This quaint tram is chugging across the 45 metre high Carioca Aqueduct in Rio de Janeiro. It's part of the Santa Teresa tram line, or "bonde", which has been serving the city since the late 19th century.
The two-route network is one of the oldest street railway lines in the world, and the last remaining metropolitan tram line in Brazil. By 2011, the Santa Teresa line had run continuously for an astonishing 134 years, in recent years mostly as a tourist attraction. But in August of that year, disaster struck: a tram's brakes failed as it was heading downhill in the Santa Teresa neighbourhood. It derailed, and five people were killed.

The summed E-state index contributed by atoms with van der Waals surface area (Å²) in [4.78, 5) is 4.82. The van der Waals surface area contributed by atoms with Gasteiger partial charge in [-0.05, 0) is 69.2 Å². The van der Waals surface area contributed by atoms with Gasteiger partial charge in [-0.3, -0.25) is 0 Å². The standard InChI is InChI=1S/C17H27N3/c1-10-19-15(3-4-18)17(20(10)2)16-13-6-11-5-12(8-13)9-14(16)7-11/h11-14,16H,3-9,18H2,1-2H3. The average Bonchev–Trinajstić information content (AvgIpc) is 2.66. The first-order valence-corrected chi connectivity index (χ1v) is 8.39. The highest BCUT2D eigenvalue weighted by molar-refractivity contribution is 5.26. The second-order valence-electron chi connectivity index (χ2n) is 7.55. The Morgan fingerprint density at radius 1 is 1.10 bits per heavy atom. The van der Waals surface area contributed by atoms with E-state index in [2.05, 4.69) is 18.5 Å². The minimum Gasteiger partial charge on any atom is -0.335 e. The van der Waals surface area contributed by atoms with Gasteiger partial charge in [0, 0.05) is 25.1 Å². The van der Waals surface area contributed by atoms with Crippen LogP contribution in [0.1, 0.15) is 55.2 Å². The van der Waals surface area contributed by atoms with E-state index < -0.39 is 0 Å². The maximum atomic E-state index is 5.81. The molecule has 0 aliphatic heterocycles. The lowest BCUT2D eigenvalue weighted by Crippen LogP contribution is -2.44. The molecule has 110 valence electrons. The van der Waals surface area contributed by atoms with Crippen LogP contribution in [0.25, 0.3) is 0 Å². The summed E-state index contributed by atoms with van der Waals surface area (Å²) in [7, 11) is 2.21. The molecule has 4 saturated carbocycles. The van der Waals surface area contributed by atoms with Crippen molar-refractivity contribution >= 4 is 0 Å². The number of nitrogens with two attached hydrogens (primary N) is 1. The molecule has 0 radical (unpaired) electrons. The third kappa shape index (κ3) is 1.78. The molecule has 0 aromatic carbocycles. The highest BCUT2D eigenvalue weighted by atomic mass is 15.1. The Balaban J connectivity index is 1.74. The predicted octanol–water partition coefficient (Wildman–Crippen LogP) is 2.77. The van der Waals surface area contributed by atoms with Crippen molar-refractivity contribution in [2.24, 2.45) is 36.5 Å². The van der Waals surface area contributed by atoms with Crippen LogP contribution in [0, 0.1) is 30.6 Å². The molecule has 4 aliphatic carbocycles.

Since then, the city has invested in a fleet of 14 brand new trams, and has renovated the network. The tram in the main picture is carrying out a test drive; full service is expected to resume gradually this year.
Residents will be relieved. While the crash was viewed as a tragedy – see the tram logo with a tear, which was widely seen around the city in the aftermath of the crash, below – the line and its cheerful yellow trams are still seen as an iconic local landmark.
Months after the derailment, when the tram's future wasn't clear, a load of clowns (yes, really) staged a protest in favour of its return:
And the line has been commemorated by several public murals: